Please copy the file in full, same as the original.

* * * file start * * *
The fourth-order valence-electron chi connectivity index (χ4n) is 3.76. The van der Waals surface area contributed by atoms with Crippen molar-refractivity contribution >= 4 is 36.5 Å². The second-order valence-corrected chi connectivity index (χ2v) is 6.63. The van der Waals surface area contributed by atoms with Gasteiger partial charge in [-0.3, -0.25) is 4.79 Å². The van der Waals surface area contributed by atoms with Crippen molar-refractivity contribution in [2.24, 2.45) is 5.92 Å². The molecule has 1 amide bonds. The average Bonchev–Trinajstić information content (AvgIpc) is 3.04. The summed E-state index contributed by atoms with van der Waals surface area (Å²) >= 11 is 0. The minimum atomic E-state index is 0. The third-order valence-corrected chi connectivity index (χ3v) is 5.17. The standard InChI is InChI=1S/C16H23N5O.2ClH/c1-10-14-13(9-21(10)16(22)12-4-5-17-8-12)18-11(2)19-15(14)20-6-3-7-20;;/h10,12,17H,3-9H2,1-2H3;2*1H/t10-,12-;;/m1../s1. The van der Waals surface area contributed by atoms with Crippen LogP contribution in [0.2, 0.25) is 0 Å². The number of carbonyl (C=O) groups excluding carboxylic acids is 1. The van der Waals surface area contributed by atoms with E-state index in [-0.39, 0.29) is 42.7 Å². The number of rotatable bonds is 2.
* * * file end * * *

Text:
The fourth-order valence-electron chi connectivity index (χ4n) is 3.76. The van der Waals surface area contributed by atoms with Crippen molar-refractivity contribution >= 4 is 36.5 Å². The second-order valence-corrected chi connectivity index (χ2v) is 6.63. The van der Waals surface area contributed by atoms with Gasteiger partial charge in [-0.3, -0.25) is 4.79 Å². The van der Waals surface area contributed by atoms with Crippen molar-refractivity contribution in [2.24, 2.45) is 5.92 Å². The molecule has 1 amide bonds. The average Bonchev–Trinajstić information content (AvgIpc) is 3.04. The summed E-state index contributed by atoms with van der Waals surface area (Å²) >= 11 is 0. The minimum atomic E-state index is 0. The third-order valence-corrected chi connectivity index (χ3v) is 5.17. The standard InChI is InChI=1S/C16H23N5O.2ClH/c1-10-14-13(9-21(10)16(22)12-4-5-17-8-12)18-11(2)19-15(14)20-6-3-7-20;;/h10,12,17H,3-9H2,1-2H3;2*1H/t10-,12-;;/m1../s1. The van der Waals surface area contributed by atoms with Crippen LogP contribution in [0.2, 0.25) is 0 Å². The number of carbonyl (C=O) groups excluding carboxylic acids is 1. The van der Waals surface area contributed by atoms with E-state index in [-0.39, 0.29) is 42.7 Å². The number of rotatable bonds is 2.